Rural Missouri - October 2010 - (Page 36)

N E I G H B O R S was the opposite. She thought you should tell people what you think. And so do I.” With his desire to represent the ichard Oswald sits on his interests of ordinary people like himold tractor and gazes toward self, Richard even ran for state reprethe Loess Hills only a few sentative twice, but lost both times. miles north of his farm. He feels the experience, while taxing, This is one spot where he finds inspiwas a good one. ration for his columns. “I think a lot of people complain “That’s where my great-greatabout government, but they won’t grandfather Enoch Scamman settled step up and do their share. They just around 1845,” says Richard. “He complain,” he says, “You’ve got to be came here from Maine and must willing to do something about it for have thought this was a good place change to happen.” to stop because he even started a In 2006, after years of writing letlittle town.” ters to newspapers, an editor with Rural folks, especially those in Progressive Farmer (now owned by Midwest farming circles, have probTelvent/DTN) asked if Richard would ably read some of Richard’s letters to consider writing a column for the the editors in numerous newspapers magazine’s Internet subscription over the years. service. And with that, Richard’s “I wrote my first letter to the edicolumn, “A View From the Cab” was tor about 30 years ago when Farmborn, where he writes about issues land Industries was still around,” related to farming and agriculture. recalls Richard. “It was about supply The following year, the editors of and demand and how it works — The Daily Yonder, an Internet-based and how it’s all the other things we source of news for rural communido to screw it up that don’t work.” ties, approached Richard about writFrom that point on, Richard was ing for their online readers, too. Richthe squeaky wheel who got to be ard agreed, and now he gets to share heard by newspapers far and wide. whatever’s on his mind. No matter Anything could end up being a topic the topic, it will somehow come back for him to write about. around to the things that matter “I do enjoy writing,” says the most to him — family, farming or the farmer, his weathered face looking beliefs America was founded upon. toward the field of corn that beckons If you ask the farmer what a few harvesting. of his favorite columns have been, While the town, Union City, is you’ll get a wide array of topics. no longer there, Enoch’s choice to “I once wrote about assuming settle in Atchison County was the end-of-life responsibilities by having beginning of his family’s love of the a living will,” says Richard, whose country life and all it represents. Farmer Richard Oswald, 60, finds an online following with his columns and opinion experience with his parents inspired “I’m a fifth-generation farmer,” pieces. His work was nominated for this year’s Pulitzer Prize for online commentary. the topic. says Richard, 60. “Nearly half of the Often, readers get a taste of Rich2,200-plus acres we operate on today ard’s sense of humor in his articles. was Scamman land. That’s a good “I wrote about farm Olympics feeling.” once,” says Richard, smiling. “It’s Richard’s dad, Ralph, farmed some about how there’s more than one of those same acres for decades, way to compete. Even sports-mindthrough the Depression as well as ed, uncoordinated farmers like me the years when the corn grew tall do pretty athletic things like manure and produced 100 bushels an acre. jumping, pig wrestling and the highBy the time Richard was 10, his dad wire balancing of the books.” decided to quit farming and go to This year, The Daily Yonder ediwork in town for an ag supply busitors nominated Richard’s online ness. At age 17, Richard had been commentary for a Pulitzer Prize. He didn’t win, what he was getting into.” running the family farm for three years. And after • Langdon but Richard is happy the publishers thought Together with his son, the sixth graduating from high school, he knew just what enough of his columns to nominate him. generation farmer in the family, he wanted to do with his life. Richard says he probably makes more Richard raises crops such as corn, “I didn’t want to go to college. I wanted to get money writing columns now than he did soybeans, cattle and hay. The duo uses married, have a family and farm, right here,” says the first 10 years or so Linda and he modern technology, including GPSthe Atchison-Holt Electric Cooperative member. were married. guided planters and sprayers. They also “Dad showed me his books to try and convince “By today’s standards, that’s not use the technology to measure fields me not to go into farming, but it’s what I wanted.” much money,” he says. “But it’s nice and record crop yields from their comMarried in 1968, Richard and his wife, Linda, to sit down and do something and bine. Richard uses the Internet to manlive in the farmhouse where he was born and have people think enough of it that they’ll actually age sales, track supplies and communicate with raised in Langdon. Of their three grown children, pay you for it.” anyone who’ll read his thoughts. son Brandon chose the same route as his dad, Over the years, Richard’s family has grown used farming for a living — a rare career choice for Read Richard’s columns at to his opinion pieces, but not everyone thought he young people these days. author/richard-oswald. You may contact Richard via should be as blunt with his thoughts. “Brandon pulled me aside one day before he e-mail at or by writing him a good “Dad thought I went out on a limb sometimes graduated high school and said he wanted to get old-fashioned letter at 15593 Rd 245, Langdon, MO by saying exactly what I thought,” says the farmer, married, stay here and farm with me,” says Rich64446. who considers himself a populist. “My mother ard. “I didn’t try to talk him out of it — he knew by Heather Berry R My thoughts exactly Atchison County farmer Richard Oswald shares his view of the world online 36 RURAL MISSOURI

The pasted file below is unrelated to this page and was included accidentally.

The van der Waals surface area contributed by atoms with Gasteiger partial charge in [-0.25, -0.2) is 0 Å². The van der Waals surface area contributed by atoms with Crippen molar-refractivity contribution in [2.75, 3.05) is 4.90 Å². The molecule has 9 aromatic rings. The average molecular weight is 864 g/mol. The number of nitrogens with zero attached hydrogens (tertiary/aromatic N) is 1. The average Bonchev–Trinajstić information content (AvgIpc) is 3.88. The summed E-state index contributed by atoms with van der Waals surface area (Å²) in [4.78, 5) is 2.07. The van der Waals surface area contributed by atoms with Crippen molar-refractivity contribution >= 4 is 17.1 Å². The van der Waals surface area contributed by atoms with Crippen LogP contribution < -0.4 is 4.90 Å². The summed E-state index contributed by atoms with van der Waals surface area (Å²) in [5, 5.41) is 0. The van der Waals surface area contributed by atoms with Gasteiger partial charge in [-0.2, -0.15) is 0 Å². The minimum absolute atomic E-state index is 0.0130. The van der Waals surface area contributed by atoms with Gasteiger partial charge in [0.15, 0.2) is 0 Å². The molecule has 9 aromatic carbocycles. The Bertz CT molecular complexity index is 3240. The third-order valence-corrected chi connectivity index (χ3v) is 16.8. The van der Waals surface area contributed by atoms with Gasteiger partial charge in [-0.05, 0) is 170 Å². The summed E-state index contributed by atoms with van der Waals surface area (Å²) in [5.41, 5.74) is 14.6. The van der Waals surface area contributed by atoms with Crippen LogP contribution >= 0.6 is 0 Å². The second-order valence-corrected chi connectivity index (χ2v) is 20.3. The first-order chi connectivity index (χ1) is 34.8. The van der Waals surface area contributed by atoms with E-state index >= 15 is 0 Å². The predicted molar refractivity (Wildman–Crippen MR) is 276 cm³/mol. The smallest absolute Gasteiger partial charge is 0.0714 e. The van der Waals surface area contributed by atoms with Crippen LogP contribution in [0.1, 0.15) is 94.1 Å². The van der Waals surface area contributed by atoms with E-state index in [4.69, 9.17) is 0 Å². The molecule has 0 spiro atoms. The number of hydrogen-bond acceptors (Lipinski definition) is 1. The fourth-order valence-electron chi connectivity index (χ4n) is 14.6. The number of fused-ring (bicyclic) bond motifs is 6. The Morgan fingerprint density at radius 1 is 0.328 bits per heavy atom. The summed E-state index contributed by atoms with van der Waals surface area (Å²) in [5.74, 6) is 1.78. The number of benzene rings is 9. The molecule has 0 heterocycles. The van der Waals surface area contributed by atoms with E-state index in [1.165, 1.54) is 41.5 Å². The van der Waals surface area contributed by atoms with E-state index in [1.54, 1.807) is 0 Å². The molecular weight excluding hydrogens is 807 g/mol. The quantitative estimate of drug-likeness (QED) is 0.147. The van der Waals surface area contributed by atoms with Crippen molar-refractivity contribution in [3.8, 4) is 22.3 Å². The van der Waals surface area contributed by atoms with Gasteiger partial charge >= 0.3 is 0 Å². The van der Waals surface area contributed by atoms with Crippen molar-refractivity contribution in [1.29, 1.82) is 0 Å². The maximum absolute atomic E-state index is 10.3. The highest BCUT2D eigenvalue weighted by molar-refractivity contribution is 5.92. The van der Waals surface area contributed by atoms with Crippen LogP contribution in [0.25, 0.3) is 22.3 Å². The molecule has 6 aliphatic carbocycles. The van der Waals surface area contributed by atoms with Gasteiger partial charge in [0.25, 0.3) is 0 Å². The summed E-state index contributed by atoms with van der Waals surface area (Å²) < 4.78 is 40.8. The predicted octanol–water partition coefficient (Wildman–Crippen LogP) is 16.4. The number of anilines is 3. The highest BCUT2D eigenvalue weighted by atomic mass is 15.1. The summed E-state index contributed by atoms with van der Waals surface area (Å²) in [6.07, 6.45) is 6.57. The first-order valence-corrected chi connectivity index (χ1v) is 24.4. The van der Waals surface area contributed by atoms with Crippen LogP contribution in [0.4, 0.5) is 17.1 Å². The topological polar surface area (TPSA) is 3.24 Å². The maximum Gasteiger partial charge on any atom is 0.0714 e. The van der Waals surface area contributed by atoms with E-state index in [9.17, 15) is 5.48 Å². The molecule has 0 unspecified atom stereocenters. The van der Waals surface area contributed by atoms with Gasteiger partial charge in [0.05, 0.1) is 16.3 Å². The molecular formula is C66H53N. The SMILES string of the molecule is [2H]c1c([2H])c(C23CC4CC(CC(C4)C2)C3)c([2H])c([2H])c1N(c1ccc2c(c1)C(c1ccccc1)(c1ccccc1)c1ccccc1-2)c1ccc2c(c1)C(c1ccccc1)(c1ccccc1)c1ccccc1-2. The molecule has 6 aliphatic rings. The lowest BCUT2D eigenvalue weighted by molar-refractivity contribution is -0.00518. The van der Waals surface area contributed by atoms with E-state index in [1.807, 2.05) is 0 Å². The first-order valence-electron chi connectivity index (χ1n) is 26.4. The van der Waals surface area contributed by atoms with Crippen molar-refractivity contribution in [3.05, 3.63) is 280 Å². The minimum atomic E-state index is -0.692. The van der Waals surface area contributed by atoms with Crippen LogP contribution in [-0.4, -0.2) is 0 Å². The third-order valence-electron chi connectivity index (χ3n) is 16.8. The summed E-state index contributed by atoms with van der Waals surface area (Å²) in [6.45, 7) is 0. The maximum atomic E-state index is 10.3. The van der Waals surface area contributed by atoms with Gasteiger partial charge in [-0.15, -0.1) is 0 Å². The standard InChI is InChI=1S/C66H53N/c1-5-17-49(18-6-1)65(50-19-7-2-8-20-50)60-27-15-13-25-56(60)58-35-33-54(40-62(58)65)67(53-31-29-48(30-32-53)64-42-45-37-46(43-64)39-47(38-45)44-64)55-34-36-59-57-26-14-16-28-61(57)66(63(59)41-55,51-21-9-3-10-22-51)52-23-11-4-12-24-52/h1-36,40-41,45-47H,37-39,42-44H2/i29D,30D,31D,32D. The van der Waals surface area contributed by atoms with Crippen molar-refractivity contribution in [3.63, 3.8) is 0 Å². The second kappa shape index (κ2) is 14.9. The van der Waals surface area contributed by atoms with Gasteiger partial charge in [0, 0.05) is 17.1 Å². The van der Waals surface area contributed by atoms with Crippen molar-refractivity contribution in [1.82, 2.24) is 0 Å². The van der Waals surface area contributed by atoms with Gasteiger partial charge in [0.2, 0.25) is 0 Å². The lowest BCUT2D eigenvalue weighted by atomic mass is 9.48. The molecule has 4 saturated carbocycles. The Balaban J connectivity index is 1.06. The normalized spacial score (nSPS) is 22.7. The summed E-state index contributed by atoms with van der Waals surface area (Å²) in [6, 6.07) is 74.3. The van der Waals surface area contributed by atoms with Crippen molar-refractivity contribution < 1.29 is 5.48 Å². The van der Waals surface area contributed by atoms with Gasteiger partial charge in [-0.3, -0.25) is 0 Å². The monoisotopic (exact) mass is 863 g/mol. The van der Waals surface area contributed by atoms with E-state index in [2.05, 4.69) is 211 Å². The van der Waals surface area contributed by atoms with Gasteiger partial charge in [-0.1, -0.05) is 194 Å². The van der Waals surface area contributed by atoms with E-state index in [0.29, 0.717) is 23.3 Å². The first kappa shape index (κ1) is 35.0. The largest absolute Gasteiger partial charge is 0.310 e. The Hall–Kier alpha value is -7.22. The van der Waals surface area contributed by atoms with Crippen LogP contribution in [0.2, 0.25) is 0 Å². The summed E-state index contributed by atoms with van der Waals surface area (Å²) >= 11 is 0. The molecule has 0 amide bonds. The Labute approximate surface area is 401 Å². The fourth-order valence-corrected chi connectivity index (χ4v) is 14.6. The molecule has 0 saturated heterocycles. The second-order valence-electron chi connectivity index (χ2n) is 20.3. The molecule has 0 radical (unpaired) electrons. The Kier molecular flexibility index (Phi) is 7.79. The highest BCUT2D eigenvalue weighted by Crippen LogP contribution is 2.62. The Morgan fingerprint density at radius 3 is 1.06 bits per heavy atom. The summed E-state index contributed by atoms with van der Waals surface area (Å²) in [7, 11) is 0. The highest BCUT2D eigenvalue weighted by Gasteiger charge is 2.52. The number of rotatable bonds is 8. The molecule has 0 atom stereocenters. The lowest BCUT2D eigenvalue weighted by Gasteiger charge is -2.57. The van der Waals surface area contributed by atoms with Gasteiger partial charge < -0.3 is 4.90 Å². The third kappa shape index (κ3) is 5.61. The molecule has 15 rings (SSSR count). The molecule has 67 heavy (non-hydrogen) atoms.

Table of Contents for the Digital Edition of Rural Missouri - October 2010

Rural Missouri - October 2010
Good Times on the Berryman
Elk in Missouri?
Mail Bag
Right-of-Way Management
Out of the Way Eats
Live Like a Viking
Two Men and a Cave
Hearth and Home
News Briefs
Paddlin' for a Cure
Get in Touch with Ghosts
Around Missouri

Rural Missouri - October 2010